Castells, Manuel, 1988, High Technology and Urban Dynamics in the United States in M. Dogan and J.D. Kasarda op cit.pp. 85-110. Chandler, Tertius and Gerald Fox, 1974, 3000 Years of Urban Growth, New York, Academic Press. Cooley, Charles Horton 1894, (1930). The Theory of Transportation, Publication of the American Economic Association, IX No 3, reprinted in Sociological Theory and Social Research, 1930, New York, Holt and Co. Dogan, Mattei & John Kasarda. 1988. A World of Giant Cities, and Mega-cities, both volumes, Newbury Park, Sage Publications. Eisenstadt, S.N and A. Schachar, 1986, Society, Culture and Urbanization, Sage Publications. 12

Friedmann, John, 1985, The World City Hypothesis, Graduate School of Architecture,UCLA, Reprinted in Knox & Taylor op. cit. Friedmann, John. 1989, Where we stand: a decade of world city research in Knox & Taylor, op. cit. pp. 21-47. Fu-Chen Lo & Yue-Man Yeung, 1998, Globalization and the World of Large Cities, New York, United Nations University Press. Gottmann, Jean, 1961, Megolopolis, the Urbanized Northeastern Seabord of the United States, New York, The Twentieth Century Fund. Graham, S Marvin, 1996, Telecommunications and the City: Electronic Spaces, London, Routledge. Ho K.C, 2002 Globalization and Southeast Asian Urban Futures, Asian Journal of Social Science, vol 30, 1 pp. 1-7. Huntington, Samuel P., 1968, Political Order in Changing Societies, New Haven, Yale University Press. Jefferson, Mark. 1939. The Law of the Primate City, Geographical Review vol 29, no 2 (April 1939) pp. 226-232. Kamarck, Andrew M., 1976, The Tropics and Economic Development, Washington, The World Bank Publication. Knight, Richard V & Gary Gappert (ed), 1989, Cities in a Global Society. Newbury Park, Sage Publications. Knight, Richard 1989, The Emergent Global Society, Knight and Gappert op. cit 24-43. Knox, Paul L. & Peter J. Taylor (ed). 2000, World Cities in a World System, Cambridge University Press. McRae, Hamish and Francis Cairncross, 1984, Capital City London as a Financial Center, London, Methuen. Menger, Pierre-Michel, 1993, Lhgmonie parisienne: economie et politique de la gravitation artistique Annales, November-December, pp. 1565-1600. Sassen, Saskia, 2000, Cities in a World Economy. London Pine Forge Press. Smith, Michael P & Joe R. Feagin (ed), 1987 The Capitalist City. Oxford, Blackwell Sheffield, Charles, 1983, Man on the Earth. Civilization and Technology changed the Face of the WorldA survey from Space, New York, Macmillan. United Nations, Department of International Economic and Social Affairs, 1986, Population Growth and Policies in MegaCities: Seoul, New York. Wolton, John, 1987, Urban Protest and the Global Political Economy: the IMF Riots, The Capitalist City, edited by M.P. Smith and Joe R. Feagin, op-cit. M. 364-386.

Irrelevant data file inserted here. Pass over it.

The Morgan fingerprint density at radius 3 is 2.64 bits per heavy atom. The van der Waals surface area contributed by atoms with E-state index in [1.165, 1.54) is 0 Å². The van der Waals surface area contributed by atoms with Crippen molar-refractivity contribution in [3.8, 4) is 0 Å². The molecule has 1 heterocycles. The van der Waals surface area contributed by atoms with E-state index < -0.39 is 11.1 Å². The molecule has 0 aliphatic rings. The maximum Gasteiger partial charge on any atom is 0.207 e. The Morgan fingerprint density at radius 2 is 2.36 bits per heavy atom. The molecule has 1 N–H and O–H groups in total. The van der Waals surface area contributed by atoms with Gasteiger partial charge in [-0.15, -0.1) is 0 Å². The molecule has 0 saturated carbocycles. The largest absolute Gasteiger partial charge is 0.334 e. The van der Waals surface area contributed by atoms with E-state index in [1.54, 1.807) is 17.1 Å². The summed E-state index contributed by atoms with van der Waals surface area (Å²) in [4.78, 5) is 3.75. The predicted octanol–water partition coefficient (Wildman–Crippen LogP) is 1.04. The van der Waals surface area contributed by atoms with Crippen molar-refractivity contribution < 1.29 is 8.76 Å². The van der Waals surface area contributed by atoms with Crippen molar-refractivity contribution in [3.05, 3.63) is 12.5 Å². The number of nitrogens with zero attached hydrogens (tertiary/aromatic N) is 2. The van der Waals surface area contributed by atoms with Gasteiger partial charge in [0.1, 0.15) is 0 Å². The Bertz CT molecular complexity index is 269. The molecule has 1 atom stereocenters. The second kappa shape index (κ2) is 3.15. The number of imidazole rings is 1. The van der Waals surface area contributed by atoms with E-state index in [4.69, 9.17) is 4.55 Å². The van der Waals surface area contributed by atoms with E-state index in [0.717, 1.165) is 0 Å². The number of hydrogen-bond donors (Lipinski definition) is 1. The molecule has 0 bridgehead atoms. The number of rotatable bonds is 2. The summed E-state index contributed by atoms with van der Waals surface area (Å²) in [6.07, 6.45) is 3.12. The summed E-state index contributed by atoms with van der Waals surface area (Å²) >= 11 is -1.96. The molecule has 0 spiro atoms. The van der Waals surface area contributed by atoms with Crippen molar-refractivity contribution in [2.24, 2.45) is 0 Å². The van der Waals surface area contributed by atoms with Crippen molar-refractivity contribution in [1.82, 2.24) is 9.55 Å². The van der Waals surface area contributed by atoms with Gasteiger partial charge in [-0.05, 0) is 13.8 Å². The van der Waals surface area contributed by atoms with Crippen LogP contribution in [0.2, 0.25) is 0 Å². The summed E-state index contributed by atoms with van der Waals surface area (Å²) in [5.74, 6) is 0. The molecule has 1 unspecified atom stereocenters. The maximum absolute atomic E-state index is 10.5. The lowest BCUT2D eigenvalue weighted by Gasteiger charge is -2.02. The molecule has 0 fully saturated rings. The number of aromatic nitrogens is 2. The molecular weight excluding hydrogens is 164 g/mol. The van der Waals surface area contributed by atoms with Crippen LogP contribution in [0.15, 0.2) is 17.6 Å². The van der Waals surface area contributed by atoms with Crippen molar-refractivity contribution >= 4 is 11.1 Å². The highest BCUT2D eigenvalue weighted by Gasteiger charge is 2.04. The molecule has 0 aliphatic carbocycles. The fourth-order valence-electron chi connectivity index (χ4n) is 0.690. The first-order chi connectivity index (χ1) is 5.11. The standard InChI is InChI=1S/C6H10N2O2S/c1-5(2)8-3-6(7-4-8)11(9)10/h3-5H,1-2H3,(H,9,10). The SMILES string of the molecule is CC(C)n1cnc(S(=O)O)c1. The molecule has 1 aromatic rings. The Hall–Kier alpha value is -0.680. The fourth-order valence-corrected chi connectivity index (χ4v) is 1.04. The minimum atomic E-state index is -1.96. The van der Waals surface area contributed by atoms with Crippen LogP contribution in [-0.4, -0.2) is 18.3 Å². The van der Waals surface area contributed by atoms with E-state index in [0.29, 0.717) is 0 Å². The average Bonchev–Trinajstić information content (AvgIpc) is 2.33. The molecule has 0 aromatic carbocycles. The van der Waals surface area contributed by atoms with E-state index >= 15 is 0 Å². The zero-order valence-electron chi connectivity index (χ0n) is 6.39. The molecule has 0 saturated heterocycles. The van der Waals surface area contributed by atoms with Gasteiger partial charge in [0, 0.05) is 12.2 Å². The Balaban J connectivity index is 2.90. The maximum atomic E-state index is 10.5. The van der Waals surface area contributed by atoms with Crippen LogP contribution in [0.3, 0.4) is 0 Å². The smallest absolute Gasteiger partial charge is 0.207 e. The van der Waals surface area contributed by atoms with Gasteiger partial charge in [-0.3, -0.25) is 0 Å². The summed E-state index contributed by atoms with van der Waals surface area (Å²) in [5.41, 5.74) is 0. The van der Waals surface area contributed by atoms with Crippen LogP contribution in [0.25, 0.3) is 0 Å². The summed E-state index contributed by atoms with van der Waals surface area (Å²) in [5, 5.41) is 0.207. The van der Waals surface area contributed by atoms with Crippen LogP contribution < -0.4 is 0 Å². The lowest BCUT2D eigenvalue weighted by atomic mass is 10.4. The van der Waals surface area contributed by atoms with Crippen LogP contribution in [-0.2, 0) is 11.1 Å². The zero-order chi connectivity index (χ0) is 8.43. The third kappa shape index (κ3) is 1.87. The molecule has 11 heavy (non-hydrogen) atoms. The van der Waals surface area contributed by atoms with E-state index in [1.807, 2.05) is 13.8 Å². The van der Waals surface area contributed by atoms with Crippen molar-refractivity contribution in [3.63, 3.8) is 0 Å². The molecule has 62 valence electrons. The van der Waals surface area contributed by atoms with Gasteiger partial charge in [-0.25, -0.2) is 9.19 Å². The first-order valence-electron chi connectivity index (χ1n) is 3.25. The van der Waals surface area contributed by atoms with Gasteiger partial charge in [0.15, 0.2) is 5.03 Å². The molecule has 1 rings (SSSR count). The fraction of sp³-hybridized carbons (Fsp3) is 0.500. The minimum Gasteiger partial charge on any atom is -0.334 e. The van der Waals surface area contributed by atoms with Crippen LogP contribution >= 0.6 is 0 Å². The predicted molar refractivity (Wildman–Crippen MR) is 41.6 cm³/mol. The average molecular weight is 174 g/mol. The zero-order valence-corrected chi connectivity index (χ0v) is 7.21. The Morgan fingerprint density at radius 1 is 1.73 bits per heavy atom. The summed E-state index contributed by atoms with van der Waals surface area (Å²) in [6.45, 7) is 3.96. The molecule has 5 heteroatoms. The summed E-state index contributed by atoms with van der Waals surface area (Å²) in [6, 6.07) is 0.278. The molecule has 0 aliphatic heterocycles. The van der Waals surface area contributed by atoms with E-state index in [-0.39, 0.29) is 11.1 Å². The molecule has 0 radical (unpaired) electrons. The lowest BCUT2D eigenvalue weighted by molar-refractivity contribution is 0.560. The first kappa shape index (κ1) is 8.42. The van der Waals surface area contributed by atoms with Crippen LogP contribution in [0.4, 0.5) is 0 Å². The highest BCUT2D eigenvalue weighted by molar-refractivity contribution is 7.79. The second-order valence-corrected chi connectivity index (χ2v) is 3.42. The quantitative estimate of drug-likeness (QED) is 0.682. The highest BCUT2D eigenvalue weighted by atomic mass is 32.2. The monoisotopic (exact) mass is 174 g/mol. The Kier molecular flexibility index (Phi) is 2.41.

Table 1

The 20 largest Mega Cities

In Millions in 1999 1 Tokyo 2 Mexico City 3 Sao Paolo 4 Bombay, India 5 New York 6 Los Angeles 7 Shanghai 8 Lagos 9 Calcutta 10 Buenos Aires 11 Dhaka 12 Karachi 13 Delhi 14 Osaka 15 Beijing 16 Jakarta 17 Manila Metro 18 Rio 19 Cairo 20 Seoul 26,4 17,9 17,5 17,5 16,6 13,0 12,9 12,8 12,7 12,4 11,7 11,4 11,3 11,0 10,8 10,6 10,5 10,5 10,3 9,9 % growth 1975-1995

30 47 65 120 3 39 15 211 51 30 337 144 125 12 27 90 86 30 57 51

Source: U.N. Department of Economic and Social Affairs, 1999


Table 2

Urban Monocephalism
Cities of over 3 million inhabitants where reside more than 20% of the total urban population in 1999

Millions of inhabitants

% urban population in the dominant city

1 Abidjan, Ivory Coast 3,2 2 Athens, Greece 3,1 3 Baghdad, Iraq 4,7 4 Bangkok, Thailand 7,1 5 Bogot, Colombia 6,2 6 Buenos Aires, Argentina 12,4 7 Cairo, Egypt 10,3 8 Casablanca, Morocco 3,4 9 Dhaka, Bangladesh 11,7 10 Guatemala City, Guatemala 3,1 11 Hanoi, Viet-Nam 3,7 12 Ho Chi Minh City, Viet-Nam 4,5 13 Karachi, Pakistan 11,4 14 Hong Kong (before 1999) 6,8 14 bis Hong Kong, China 6,8 15 Kinshasa, Congo 4,9 16 Lagos, Nigeria 12,8 17 Lima, Peru 7,3 18 Lisbon, Portugal 3,8 19 Melbourne, Australia 3,2 20 Manilla, Philippines 10,5 21 Mexico City, Mexico 17,9 22 Paris, France 10,8 23 Pyongyang, North Korea 3,1 24 Santiago, Chile 5,4 25 Santo Domingo, Dominican Rep. 3,5 26 Seoul, South Korea 10,0 27 Singapore 3,5 28 Sidney, Australia 3,6 29 Tokyo, Japan 26,4 30 Yangon, Myanmar 4,1

48,2 48,9 27,3 59,2 20,2 37,9 34,2 22,4 38,6 71,4 23,8 24,5 20,5 100,0 3,0 32,5 27,2 39,9 60,4 20,0 24,5 24,8 21,6 22,1 42,4 65,4 26,3 100,0 23,0 26,5 33,4


Table 3

Urban Monocephalism
Cities between 1 and 3 million
inhabitants where reside more than 20% of the total urban population in 1999

Millions of inhabitants in 1999

% urban population in the dominant city